Submitted to: Journal of Animal Behavior
Publication Type: Peer Reviewed Journal
Publication Acceptance Date: 12/8/2008
Publication Date: 3/1/2009
Publication URL: http://handle.nal.usda.gov/10113/55981
Citation: Kramer, M., Weldon, P., Carroll, J.F. 2009. Composite scores for concurrent behavious constructed using canonical discriminant analysis. Journal of Animal Behavior. 77(3):763-789. Interpretive Summary: In discrimination tests of chemical stimuli, the number of concurrently measured behaviors (dependent variables), often correlated, can lead to a complex analysis. Reducing the dimensionality of the data prior to the analysis typically facilitates both the statistical analysis and its interpretation. We propose the use of canonical discriminant analysis to construct a weighting system for concurrently measured behavioral variables. Using canonical discriminant functions as a base, we demonstrate a method of creating a composite score of the measured behaviors, such that each animal’s “score” is reduced to one or two numbers. This method combines the various behaviors measured in a way optimal for discriminating among the stimuli. In addition, it indicates the appropriate dimensionality of the scores, reflecting the number of latent axes represented by the set of stimuli presented. We also demonstrate some graphical tools useful to display these kinds of results.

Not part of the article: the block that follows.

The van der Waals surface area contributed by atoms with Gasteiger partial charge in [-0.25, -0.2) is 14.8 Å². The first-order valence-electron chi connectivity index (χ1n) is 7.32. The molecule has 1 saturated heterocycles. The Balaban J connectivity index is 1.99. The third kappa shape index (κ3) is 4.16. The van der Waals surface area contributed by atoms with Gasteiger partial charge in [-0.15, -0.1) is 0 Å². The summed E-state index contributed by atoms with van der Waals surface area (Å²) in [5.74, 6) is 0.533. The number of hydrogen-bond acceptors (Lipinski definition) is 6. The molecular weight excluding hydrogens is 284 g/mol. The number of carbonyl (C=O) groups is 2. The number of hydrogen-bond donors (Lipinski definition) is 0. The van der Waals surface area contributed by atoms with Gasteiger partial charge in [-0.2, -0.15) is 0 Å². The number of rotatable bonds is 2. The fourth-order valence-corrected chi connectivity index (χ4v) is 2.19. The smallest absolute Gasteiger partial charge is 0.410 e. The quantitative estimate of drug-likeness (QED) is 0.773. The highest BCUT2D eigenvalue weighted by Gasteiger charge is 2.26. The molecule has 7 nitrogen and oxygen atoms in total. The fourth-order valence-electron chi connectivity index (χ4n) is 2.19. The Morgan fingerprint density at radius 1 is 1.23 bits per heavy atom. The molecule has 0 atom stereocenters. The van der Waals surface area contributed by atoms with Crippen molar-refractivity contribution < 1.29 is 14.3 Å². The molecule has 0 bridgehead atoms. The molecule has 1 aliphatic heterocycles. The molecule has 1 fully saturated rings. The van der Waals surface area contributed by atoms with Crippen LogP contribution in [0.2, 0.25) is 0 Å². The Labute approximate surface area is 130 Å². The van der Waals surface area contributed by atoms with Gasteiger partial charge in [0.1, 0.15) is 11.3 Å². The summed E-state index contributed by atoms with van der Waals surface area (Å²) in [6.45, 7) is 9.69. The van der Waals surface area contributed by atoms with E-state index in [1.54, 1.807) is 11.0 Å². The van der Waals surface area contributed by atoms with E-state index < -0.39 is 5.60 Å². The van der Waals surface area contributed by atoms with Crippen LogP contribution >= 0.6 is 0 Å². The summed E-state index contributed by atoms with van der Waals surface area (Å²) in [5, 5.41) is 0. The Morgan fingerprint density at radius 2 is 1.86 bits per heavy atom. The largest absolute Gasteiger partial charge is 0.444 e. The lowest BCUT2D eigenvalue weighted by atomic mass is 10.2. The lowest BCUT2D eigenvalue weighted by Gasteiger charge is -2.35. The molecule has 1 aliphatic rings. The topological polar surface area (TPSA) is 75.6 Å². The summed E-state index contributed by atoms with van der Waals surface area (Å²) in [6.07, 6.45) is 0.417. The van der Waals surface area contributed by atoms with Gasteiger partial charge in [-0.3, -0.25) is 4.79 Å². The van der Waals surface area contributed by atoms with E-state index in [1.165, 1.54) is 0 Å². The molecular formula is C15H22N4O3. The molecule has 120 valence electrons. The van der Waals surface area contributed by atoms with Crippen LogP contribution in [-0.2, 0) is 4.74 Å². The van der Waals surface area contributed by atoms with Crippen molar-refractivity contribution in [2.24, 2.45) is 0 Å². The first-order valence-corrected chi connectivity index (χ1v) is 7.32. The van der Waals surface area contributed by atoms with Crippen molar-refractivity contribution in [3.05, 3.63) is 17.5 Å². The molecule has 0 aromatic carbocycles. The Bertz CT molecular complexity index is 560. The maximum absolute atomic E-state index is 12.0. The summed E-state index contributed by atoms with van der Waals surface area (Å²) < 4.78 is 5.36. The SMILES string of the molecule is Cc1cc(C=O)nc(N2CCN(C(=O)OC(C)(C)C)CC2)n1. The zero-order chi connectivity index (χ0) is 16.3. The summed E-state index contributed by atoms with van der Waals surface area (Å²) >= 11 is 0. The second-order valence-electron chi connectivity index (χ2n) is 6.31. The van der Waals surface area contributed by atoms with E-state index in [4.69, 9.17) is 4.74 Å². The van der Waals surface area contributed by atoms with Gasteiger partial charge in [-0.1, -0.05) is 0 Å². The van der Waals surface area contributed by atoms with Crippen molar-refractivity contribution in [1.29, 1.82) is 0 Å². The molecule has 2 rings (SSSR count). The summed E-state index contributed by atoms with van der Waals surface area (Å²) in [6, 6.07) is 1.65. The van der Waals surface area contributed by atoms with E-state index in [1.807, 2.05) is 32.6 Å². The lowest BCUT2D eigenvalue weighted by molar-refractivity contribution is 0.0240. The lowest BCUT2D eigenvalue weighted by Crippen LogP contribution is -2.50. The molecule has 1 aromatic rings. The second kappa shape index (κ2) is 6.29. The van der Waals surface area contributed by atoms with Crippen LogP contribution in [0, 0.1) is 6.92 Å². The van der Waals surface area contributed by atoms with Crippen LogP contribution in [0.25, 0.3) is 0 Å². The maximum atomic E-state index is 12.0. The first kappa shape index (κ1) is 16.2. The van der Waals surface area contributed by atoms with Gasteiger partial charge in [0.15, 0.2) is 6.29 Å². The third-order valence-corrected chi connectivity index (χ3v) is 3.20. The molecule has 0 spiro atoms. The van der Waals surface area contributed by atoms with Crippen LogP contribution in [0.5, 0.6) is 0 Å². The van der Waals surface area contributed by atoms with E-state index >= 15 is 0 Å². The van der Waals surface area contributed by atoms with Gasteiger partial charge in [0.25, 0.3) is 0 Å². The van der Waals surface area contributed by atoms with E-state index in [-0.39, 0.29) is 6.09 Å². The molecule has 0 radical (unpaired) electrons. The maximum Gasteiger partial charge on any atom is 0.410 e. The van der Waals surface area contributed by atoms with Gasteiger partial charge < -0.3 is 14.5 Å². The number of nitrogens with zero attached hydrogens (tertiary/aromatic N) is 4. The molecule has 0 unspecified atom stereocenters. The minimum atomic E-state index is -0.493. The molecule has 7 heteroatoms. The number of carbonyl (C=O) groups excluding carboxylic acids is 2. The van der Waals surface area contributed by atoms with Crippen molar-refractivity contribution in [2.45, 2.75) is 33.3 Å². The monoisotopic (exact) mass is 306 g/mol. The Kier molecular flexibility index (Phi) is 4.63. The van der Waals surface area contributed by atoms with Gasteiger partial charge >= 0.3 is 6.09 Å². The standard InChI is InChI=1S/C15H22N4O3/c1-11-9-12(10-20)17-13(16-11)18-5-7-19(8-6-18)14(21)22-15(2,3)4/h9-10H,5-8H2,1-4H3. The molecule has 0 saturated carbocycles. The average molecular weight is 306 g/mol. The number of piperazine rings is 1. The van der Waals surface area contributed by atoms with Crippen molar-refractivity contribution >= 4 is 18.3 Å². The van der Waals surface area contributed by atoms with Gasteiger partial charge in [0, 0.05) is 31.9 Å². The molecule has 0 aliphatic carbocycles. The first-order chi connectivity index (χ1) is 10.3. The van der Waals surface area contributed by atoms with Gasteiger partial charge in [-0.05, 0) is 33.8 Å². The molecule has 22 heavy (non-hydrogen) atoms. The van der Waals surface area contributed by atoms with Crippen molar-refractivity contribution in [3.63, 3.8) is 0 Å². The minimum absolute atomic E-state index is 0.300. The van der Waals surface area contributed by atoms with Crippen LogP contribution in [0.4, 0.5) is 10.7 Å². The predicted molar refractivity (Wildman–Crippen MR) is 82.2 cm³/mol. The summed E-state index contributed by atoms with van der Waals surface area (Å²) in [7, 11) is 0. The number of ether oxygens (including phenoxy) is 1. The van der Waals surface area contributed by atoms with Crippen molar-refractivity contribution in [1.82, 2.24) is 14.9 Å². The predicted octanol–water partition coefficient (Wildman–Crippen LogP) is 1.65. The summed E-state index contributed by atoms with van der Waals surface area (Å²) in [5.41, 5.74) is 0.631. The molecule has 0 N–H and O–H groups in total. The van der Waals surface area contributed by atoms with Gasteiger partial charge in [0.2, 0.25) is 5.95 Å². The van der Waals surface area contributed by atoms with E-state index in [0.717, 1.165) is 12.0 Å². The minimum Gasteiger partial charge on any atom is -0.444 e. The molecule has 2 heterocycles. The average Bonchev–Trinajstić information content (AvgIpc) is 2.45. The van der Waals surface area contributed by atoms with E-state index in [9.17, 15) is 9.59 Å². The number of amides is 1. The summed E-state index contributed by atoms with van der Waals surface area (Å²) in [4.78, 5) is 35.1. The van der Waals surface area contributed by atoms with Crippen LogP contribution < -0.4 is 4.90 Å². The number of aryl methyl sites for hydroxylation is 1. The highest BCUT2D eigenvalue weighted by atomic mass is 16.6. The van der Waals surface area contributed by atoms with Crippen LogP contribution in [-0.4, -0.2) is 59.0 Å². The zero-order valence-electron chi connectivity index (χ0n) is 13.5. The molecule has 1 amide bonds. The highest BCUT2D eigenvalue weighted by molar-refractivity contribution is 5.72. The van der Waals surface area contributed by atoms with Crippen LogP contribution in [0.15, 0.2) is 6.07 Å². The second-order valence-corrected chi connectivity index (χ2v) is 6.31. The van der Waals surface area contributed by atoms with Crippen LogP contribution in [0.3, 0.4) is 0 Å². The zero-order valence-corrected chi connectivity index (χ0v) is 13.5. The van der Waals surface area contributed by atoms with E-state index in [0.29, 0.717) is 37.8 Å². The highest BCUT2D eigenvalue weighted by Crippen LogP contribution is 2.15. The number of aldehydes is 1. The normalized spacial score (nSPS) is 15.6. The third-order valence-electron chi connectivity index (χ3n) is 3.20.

Technical Abstract: Behavioral experimentation is a valuable tool to improve our understanding of invertebrate and vertebrate organisms that affect plant, animal and human health. Interpreting and understanding complex behavioral data, where measurements are taken on a large number of variables, can require a complex analysis. A method to combine scores from many variables in a statistically acceptable way has been wanting. Based on data that we collected on the effects of five chemicals on lone star ticks, Amblyomma americanum, a serious medical and veterinary pest, we developed and applied a new method for combining concurrently measured behaviors on each animal into a single score per animal. The method allows the user to greatly reduce the complexity of the statistical analysis. This method will be of immediate value to behavioral scientists and biostatisticians, and ultimately the agricultural and general community who benefit from research.